The young man who sits beside me on the flight home from a business trip notices I am reading a Christian magazine. He seems inclined to make a comment.
“You go to church and all that?”
I plaster on my most genuine smile.
“Yes, I do. Do you?”
He exhales as if in disgust and says, “No, not anymore. I just got tired being around people who play church and play like they care and then turn out to be as bad as any atheist.”
“You sound bitter. Something must have happened. Would you like to talk about it?”
He has no idea I am a counselor and very adept at helping folks with their problems.
“There’s not much to tell. My supposed loving family broke up. Mom went one way and Dad the other. They betrayed each other and me.”
“Son, have you read God’s Word?”
I hope I don’t sound too pious. The icy look he gives me could freeze over the bad place.
“Read it? I cut my teeth on it. From the nursery, church was my second home. I was in a Christian school and memorized scripture every single week for 12 years. There were more Bibles in my house than in a seminary.”
His voice breaks and he turns away, so I stay quiet. Sure enough, he has more to say.
“Why do people claim they are Christians but live like the unsaved? I thought we were supposed to be peculiar and stand apart. I thought we could walk through the world but not embrace its evil ways.”
I have no answer. It doesn’t make sense to me either. With a listening ear beside him, he continues to release the bitterness.
“I had a good family. When I was little I knew my parents loved me, and I thought they loved each other. I sat between them in church. Dad went to conferences. Mom went to Bible studies. They sang in the choir. WHAT HAPPENED?”
He does not try to hide the tears flowing down his twenty-something cheeks. I notice what a handsome young man he is and my heart aches for him. Still, I have no comfort to offer.
While I am lost in thought, staring at the last remnant of daylight out the tiny window, he falls asleep. I open my briefcase and remove the smoldering letter that burns a hole in my carefully preserved facade. I know it by heart.
…please let me know as soon as you have told her. Things cannot go on the way they are. You and I deserve a life together.
I have exciting new plans of my own and will only be stopping by my house to pack more things and head out again to the apartment I leased last week. I know the bride of my youth will be devastated, but life is too short to be so miserable. She does not understand me. I am simply married to the wrong person. The kids are grown now and have lives of their own. They will understand. I won’t mention my friend, Tiffani, or that she thinks I am her dream come true. A man has a right to feel like…well, like a man.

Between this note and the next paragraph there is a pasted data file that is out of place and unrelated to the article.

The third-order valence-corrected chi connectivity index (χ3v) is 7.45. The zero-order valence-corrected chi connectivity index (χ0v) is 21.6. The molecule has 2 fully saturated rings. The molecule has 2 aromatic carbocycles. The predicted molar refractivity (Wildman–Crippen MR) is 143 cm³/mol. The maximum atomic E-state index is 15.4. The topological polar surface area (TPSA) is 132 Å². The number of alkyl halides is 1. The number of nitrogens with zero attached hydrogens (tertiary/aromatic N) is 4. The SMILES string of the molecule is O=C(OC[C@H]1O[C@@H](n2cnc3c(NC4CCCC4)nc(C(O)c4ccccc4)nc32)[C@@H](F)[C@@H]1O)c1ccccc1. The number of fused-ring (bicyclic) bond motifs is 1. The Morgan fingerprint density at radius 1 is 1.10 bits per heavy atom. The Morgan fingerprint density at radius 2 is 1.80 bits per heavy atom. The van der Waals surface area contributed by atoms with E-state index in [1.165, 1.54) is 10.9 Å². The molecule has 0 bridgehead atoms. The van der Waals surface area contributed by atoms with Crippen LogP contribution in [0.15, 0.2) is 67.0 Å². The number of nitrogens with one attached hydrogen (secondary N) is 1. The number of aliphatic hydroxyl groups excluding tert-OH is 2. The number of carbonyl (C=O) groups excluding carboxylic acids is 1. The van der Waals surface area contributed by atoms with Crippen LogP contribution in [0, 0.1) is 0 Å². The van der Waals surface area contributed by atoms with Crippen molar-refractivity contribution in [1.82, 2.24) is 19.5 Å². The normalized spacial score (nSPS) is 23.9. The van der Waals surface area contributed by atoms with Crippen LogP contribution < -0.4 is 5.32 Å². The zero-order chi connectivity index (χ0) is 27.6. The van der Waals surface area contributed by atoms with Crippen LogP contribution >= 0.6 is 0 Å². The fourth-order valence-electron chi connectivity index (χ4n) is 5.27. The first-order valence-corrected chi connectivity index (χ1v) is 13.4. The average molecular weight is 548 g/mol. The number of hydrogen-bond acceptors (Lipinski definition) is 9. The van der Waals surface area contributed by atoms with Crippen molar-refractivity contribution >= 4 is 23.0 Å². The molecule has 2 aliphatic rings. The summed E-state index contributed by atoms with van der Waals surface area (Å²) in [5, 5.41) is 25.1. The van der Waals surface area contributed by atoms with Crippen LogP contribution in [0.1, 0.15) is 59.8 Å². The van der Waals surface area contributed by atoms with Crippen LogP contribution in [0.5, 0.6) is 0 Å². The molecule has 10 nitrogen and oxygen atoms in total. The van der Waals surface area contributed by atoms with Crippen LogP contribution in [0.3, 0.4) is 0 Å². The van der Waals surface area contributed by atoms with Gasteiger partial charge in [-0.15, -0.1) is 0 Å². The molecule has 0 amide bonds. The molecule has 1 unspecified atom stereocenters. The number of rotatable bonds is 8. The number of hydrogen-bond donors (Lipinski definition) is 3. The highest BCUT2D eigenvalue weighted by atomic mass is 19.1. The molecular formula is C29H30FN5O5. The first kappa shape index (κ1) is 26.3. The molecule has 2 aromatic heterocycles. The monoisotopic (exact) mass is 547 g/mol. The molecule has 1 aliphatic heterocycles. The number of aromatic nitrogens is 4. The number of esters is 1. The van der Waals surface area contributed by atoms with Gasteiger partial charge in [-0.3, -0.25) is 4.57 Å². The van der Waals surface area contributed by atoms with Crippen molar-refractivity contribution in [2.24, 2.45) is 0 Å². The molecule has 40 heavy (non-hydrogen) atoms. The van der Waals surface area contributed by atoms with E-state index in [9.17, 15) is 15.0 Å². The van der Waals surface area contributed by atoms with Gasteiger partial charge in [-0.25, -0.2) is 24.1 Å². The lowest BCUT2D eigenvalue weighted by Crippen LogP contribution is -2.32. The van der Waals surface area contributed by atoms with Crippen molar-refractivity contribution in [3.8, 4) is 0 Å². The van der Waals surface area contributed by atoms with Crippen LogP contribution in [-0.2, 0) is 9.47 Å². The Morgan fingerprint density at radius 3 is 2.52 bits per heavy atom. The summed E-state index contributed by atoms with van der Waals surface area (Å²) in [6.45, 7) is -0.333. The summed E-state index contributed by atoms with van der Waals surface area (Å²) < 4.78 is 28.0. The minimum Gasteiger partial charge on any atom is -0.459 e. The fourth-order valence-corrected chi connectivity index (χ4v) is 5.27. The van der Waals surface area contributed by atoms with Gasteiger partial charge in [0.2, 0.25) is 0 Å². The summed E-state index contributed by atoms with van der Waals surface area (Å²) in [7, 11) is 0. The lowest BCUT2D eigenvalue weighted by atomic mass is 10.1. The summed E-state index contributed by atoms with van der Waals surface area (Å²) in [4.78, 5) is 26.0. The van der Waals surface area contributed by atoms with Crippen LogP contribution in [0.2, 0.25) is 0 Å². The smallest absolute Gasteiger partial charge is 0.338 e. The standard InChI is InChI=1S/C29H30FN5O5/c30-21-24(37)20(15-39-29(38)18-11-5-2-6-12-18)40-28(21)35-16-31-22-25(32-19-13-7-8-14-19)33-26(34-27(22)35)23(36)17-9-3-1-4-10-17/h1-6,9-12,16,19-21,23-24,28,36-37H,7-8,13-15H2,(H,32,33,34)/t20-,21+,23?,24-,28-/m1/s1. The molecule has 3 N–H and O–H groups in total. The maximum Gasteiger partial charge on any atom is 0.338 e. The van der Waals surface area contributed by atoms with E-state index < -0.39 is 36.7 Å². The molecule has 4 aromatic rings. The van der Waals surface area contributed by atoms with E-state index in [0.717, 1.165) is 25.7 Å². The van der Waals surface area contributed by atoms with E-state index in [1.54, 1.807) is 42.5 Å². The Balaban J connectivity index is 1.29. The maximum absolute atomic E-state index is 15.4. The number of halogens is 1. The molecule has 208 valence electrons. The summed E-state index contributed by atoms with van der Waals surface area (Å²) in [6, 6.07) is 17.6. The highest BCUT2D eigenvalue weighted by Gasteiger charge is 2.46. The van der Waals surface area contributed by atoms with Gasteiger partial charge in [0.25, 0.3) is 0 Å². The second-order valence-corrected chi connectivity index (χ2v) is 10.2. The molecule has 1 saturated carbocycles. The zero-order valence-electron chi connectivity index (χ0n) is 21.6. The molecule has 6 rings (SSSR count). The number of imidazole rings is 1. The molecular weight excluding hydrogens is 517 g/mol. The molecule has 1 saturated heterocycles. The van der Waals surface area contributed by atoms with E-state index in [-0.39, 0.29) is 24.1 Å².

On the ride to our finally-paid-off-home in our picket-fenced neighborhood, I think about the young fellow on the plane and how I gave him one of my books on surviving a broken home. There was no need for him to know how miserable I am in real life.
I try not to think of the sobbing that will happen when my wife hears my intentions to set her free. Sneaking up on her blind side is a little cowardly, but I just can’t help myself. I’m not getting any younger. She’ll get over it. Besides, Tiffani really loves me.
When I pull into the driveway, the house seems too dark. Usually, there is at least a light on in the kitchen. I put my key in the lock and push open the door. Propped against the little lamp on the hall table is an envelope with my name on it. I don’t have to read it. I know what it says.
I sit on the beautiful staircase and weep. Like an injured wild animal, a roar explodes out of a gut-level primitive place. My enraged cries echo throughout the empty house. How could she? That’s all I want to know. How could she leave me?
I thought she was a Christian.
2 Corinthians 11:13-15 (NLT)
These people are false prophets. They are deceitful workers who disguise themselves as apostles of Christ. But I am not surprised! Even Satan disguises himself as an angel of light. So it is no wonder that his servants also disguise themselves as servants of righteousness. In the end they will get the punishment their wicked deeds deserve.
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